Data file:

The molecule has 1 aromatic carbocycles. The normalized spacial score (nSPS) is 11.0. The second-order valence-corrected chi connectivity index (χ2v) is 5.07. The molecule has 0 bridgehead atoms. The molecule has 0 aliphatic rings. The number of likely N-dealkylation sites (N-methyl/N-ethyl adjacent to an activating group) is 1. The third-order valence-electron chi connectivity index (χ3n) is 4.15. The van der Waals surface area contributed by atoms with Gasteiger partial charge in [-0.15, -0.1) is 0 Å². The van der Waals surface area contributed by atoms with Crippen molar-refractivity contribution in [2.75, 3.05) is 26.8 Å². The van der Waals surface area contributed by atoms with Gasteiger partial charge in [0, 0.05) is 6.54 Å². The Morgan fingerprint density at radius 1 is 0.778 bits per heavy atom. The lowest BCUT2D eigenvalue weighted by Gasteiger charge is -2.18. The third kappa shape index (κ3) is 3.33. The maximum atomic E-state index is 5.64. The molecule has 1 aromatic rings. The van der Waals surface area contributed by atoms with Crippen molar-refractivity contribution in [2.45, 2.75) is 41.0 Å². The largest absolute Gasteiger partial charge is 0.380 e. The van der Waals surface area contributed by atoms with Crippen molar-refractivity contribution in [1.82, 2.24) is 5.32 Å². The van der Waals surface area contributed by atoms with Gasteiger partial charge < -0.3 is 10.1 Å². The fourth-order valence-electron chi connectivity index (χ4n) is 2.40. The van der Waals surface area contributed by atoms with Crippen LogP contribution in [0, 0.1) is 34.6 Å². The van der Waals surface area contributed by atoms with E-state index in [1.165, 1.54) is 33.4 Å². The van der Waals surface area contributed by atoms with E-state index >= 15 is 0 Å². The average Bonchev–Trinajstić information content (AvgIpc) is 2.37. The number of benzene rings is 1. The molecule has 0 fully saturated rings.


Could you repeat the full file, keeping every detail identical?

The molecule has 1 aromatic carbocycles. The normalized spacial score (nSPS) is 11.0. The second-order valence-corrected chi connectivity index (χ2v) is 5.07. The molecule has 0 bridgehead atoms. The molecule has 0 aliphatic rings. The number of likely N-dealkylation sites (N-methyl/N-ethyl adjacent to an activating group) is 1. The third-order valence-electron chi connectivity index (χ3n) is 4.15. The van der Waals surface area contributed by atoms with Gasteiger partial charge in [-0.15, -0.1) is 0 Å². The van der Waals surface area contributed by atoms with Crippen molar-refractivity contribution in [2.75, 3.05) is 26.8 Å². The van der Waals surface area contributed by atoms with Gasteiger partial charge in [0, 0.05) is 6.54 Å². The Morgan fingerprint density at radius 1 is 0.778 bits per heavy atom. The lowest BCUT2D eigenvalue weighted by Gasteiger charge is -2.18. The third kappa shape index (κ3) is 3.33. The maximum atomic E-state index is 5.64. The molecule has 1 aromatic rings. The van der Waals surface area contributed by atoms with Crippen molar-refractivity contribution in [2.45, 2.75) is 41.0 Å². The largest absolute Gasteiger partial charge is 0.380 e. The van der Waals surface area contributed by atoms with Crippen molar-refractivity contribution in [1.82, 2.24) is 5.32 Å². The van der Waals surface area contributed by atoms with Gasteiger partial charge < -0.3 is 10.1 Å². The fourth-order valence-electron chi connectivity index (χ4n) is 2.40. The van der Waals surface area contributed by atoms with Crippen LogP contribution in [0, 0.1) is 34.6 Å². The van der Waals surface area contributed by atoms with E-state index in [1.165, 1.54) is 33.4 Å². The van der Waals surface area contributed by atoms with E-state index >= 15 is 0 Å². The average Bonchev–Trinajstić information content (AvgIpc) is 2.37. The number of benzene rings is 1. The molecule has 0 fully saturated rings.